&lt;myles> jihye: If we match the spatnav action navigation property with scroll snap, then we'll change the definition to say it applies to all elements and its inherited?<br>
&lt;myles> astearns: I'm arguing for it to stay the way it is. Where it applies to scroll containers and does not inherite. You can define how the children behave as saying "look at your nearest ancestor that its a scroll container and see what its spatnav action is"<br>
&lt;myles> jihye: It means that the current definition of the spec is reasonable and doesn't have to change.<br>
&lt;myles> astearns: yes<br>
&lt;myles> AmeliaBR: yes, unless you can come up with a specific example where you'd want the behavior to change partway through a scrollable container. I don't know what that might look like. Where you actually want different children to have different behaviors.<br>
&lt;myles> astearns: Can you think of a case where you'd have a scroll container where some of its children would want to focus and others would want to scroll?<br>
&lt;myles> &lt;silence><br>
&lt;myles> astearns: Why don't we resolve on this issue, saying we are not going to change the definition of how spatial-navigation-action at this point, but if come up with a use case for making the property inherit, we can change it at that point.<br>
&lt;myles> jihye: okay<br>
&lt;myles> jihye: The spatial-navigation-action property behaves as defined, and does not inherit.<br>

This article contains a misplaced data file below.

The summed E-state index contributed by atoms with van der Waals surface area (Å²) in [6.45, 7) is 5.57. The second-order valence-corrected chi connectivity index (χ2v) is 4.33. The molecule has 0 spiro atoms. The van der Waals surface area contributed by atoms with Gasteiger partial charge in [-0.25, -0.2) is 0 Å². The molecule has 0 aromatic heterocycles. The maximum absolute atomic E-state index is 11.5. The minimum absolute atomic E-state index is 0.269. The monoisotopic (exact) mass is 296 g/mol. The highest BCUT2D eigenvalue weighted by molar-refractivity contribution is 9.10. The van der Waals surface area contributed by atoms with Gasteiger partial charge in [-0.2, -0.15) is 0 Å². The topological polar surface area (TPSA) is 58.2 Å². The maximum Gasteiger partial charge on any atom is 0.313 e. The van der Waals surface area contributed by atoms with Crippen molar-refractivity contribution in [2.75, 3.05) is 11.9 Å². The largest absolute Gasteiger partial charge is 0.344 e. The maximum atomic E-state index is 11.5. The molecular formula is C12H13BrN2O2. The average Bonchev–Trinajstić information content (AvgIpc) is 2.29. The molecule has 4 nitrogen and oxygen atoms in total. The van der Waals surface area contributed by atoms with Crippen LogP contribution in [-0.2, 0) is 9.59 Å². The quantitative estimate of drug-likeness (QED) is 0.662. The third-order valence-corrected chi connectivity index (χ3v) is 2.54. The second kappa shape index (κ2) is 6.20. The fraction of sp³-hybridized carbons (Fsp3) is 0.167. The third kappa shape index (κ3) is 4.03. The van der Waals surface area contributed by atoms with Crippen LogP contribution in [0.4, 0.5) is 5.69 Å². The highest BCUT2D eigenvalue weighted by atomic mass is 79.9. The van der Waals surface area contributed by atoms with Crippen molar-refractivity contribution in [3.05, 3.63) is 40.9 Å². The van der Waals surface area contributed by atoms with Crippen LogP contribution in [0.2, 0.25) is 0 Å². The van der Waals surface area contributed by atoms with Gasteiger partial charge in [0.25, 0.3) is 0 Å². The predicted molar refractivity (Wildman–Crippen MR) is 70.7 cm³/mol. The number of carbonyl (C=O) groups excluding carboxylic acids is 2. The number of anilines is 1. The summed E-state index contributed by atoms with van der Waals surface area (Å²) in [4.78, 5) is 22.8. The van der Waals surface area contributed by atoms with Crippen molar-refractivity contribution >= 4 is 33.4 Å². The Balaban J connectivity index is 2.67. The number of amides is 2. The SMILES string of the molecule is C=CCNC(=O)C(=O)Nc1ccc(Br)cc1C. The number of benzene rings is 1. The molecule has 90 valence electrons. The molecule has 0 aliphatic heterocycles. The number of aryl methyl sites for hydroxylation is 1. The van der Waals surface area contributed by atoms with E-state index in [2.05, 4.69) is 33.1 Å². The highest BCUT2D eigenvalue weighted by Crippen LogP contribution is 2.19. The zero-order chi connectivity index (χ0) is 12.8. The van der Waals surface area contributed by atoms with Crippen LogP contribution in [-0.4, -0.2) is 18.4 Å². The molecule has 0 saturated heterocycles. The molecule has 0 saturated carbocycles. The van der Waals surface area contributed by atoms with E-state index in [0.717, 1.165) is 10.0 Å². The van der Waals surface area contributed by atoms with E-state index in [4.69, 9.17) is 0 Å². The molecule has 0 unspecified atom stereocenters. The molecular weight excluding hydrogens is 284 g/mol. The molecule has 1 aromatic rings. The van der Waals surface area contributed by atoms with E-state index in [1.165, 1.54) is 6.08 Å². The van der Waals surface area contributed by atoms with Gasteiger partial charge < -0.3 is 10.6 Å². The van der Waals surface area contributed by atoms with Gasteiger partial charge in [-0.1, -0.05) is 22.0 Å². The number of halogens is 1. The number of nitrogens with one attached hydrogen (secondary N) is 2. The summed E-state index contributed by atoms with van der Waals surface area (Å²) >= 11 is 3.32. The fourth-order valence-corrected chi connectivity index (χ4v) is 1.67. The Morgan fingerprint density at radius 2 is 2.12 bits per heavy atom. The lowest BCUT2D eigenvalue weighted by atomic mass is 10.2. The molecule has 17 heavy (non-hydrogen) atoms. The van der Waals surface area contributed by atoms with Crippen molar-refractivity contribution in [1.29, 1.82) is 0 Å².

&lt;myles> astearns: Is there an issue for the scroll value? Is that why it's at risk?<br>
&lt;myles> jihye: It seems like the scroll value is less important than other values such as "auto" or "focus". This is the main reason.<br>
&lt;myles> astearns: bkardell_ could I have you take a longer look at this, and if you have concerns about the "scroll" value changing the focus behavior, have you raise an issue on it?<br>
&lt;myles> bkardell_: Yes. It's been a while since I looked at this.<br>
&lt;myles> bkardell_: In Toronto, we had &lt;missed> from google present an interesting related thing. jihye, have you worked with him?<br>
&lt;dbaron> s/&lt;missed>/David Bokan/<br>
&lt;myles> jihye: Yes, I talk with him regularly. We are investigating about that concept. I think this concept is not mature enough. We have to think about more details about that. We are working on that.<br>
&lt;myles> bkardell_: He would be good to review the question I raised. I can talk to him<br>
&lt;myles> jihye: thank you.<br>

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Received on Thursday, 7 November 2019 00:35:41 UTC